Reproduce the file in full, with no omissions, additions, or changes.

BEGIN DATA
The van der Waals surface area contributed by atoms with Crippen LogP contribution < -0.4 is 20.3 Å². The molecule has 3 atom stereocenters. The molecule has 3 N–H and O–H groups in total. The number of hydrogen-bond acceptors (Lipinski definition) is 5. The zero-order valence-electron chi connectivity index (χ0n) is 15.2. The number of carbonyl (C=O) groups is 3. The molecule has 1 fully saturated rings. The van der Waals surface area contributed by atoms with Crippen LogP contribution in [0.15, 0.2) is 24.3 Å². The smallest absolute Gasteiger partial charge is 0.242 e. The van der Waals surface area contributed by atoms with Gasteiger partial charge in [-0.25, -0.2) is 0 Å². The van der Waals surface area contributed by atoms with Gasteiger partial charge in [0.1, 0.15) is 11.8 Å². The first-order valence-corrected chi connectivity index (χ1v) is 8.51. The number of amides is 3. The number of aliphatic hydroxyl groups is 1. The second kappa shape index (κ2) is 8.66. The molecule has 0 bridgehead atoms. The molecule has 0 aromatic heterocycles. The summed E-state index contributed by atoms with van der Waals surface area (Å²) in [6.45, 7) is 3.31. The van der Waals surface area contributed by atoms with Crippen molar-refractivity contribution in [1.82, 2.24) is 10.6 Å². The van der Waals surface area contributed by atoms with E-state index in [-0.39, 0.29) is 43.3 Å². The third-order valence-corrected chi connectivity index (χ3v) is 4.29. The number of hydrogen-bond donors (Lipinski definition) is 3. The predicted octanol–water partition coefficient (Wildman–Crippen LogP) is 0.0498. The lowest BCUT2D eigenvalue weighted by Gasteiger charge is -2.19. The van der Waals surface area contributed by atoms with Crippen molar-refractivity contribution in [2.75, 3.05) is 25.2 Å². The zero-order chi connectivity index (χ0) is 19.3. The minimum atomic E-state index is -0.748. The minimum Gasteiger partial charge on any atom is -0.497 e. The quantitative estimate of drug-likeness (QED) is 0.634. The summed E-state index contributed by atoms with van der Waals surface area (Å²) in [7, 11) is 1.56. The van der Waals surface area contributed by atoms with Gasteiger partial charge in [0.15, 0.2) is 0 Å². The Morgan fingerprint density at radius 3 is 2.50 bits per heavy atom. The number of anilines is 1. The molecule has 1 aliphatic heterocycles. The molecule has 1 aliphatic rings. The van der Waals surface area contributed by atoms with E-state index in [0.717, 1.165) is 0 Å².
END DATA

The van der Waals surface area contributed by atoms with Crippen LogP contribution < -0.4 is 20.3 Å². The molecule has 3 atom stereocenters. The molecule has 3 N–H and O–H groups in total. The number of hydrogen-bond acceptors (Lipinski definition) is 5. The zero-order valence-electron chi connectivity index (χ0n) is 15.2. The number of carbonyl (C=O) groups is 3. The molecule has 1 fully saturated rings. The van der Waals surface area contributed by atoms with Crippen LogP contribution in [0.15, 0.2) is 24.3 Å². The smallest absolute Gasteiger partial charge is 0.242 e. The van der Waals surface area contributed by atoms with Gasteiger partial charge in [-0.25, -0.2) is 0 Å². The van der Waals surface area contributed by atoms with Gasteiger partial charge in [0.1, 0.15) is 11.8 Å². The first-order valence-corrected chi connectivity index (χ1v) is 8.51. The number of amides is 3. The number of aliphatic hydroxyl groups is 1. The second kappa shape index (κ2) is 8.66. The molecule has 0 bridgehead atoms. The molecule has 0 aromatic heterocycles. The summed E-state index contributed by atoms with van der Waals surface area (Å²) in [6.45, 7) is 3.31. The van der Waals surface area contributed by atoms with Crippen molar-refractivity contribution in [1.82, 2.24) is 10.6 Å². The van der Waals surface area contributed by atoms with E-state index in [-0.39, 0.29) is 43.3 Å². The third-order valence-corrected chi connectivity index (χ3v) is 4.29. The number of hydrogen-bond donors (Lipinski definition) is 3. The predicted octanol–water partition coefficient (Wildman–Crippen LogP) is 0.0498. The lowest BCUT2D eigenvalue weighted by Gasteiger charge is -2.19. The van der Waals surface area contributed by atoms with Crippen molar-refractivity contribution in [2.75, 3.05) is 25.2 Å². The zero-order chi connectivity index (χ0) is 19.3. The minimum atomic E-state index is -0.748. The minimum Gasteiger partial charge on any atom is -0.497 e. The quantitative estimate of drug-likeness (QED) is 0.634. The summed E-state index contributed by atoms with van der Waals surface area (Å²) in [7, 11) is 1.56. The van der Waals surface area contributed by atoms with Gasteiger partial charge in [0.15, 0.2) is 0 Å². The Morgan fingerprint density at radius 3 is 2.50 bits per heavy atom. The number of anilines is 1. The molecule has 1 aliphatic heterocycles. The molecule has 1 aliphatic rings. The van der Waals surface area contributed by atoms with E-state index in [0.717, 1.165) is 0 Å².